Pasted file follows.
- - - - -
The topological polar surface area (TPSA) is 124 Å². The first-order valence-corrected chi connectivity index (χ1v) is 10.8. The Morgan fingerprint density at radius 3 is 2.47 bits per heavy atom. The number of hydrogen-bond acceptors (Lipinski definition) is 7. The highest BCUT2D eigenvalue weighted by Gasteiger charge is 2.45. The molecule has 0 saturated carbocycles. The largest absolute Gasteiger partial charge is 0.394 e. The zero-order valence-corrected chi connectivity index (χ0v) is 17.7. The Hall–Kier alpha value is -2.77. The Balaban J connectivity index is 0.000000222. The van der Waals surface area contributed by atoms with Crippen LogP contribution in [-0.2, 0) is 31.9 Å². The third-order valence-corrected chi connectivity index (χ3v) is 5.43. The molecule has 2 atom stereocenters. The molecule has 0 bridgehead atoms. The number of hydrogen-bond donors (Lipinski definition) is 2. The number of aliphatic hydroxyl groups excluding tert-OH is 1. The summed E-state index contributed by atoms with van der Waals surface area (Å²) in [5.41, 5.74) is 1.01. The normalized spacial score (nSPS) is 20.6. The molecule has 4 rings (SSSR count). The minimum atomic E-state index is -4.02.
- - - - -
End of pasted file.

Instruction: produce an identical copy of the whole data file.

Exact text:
The topological polar surface area (TPSA) is 124 Å². The first-order valence-corrected chi connectivity index (χ1v) is 10.8. The Morgan fingerprint density at radius 3 is 2.47 bits per heavy atom. The number of hydrogen-bond acceptors (Lipinski definition) is 7. The highest BCUT2D eigenvalue weighted by Gasteiger charge is 2.45. The molecule has 0 saturated carbocycles. The largest absolute Gasteiger partial charge is 0.394 e. The zero-order valence-corrected chi connectivity index (χ0v) is 17.7. The Hall–Kier alpha value is -2.77. The Balaban J connectivity index is 0.000000222. The van der Waals surface area contributed by atoms with Crippen LogP contribution in [-0.2, 0) is 31.9 Å². The third-order valence-corrected chi connectivity index (χ3v) is 5.43. The molecule has 2 atom stereocenters. The molecule has 0 bridgehead atoms. The number of hydrogen-bond donors (Lipinski definition) is 2. The number of aliphatic hydroxyl groups excluding tert-OH is 1. The summed E-state index contributed by atoms with van der Waals surface area (Å²) in [5.41, 5.74) is 1.01. The normalized spacial score (nSPS) is 20.6. The molecule has 4 rings (SSSR count). The minimum atomic E-state index is -4.02.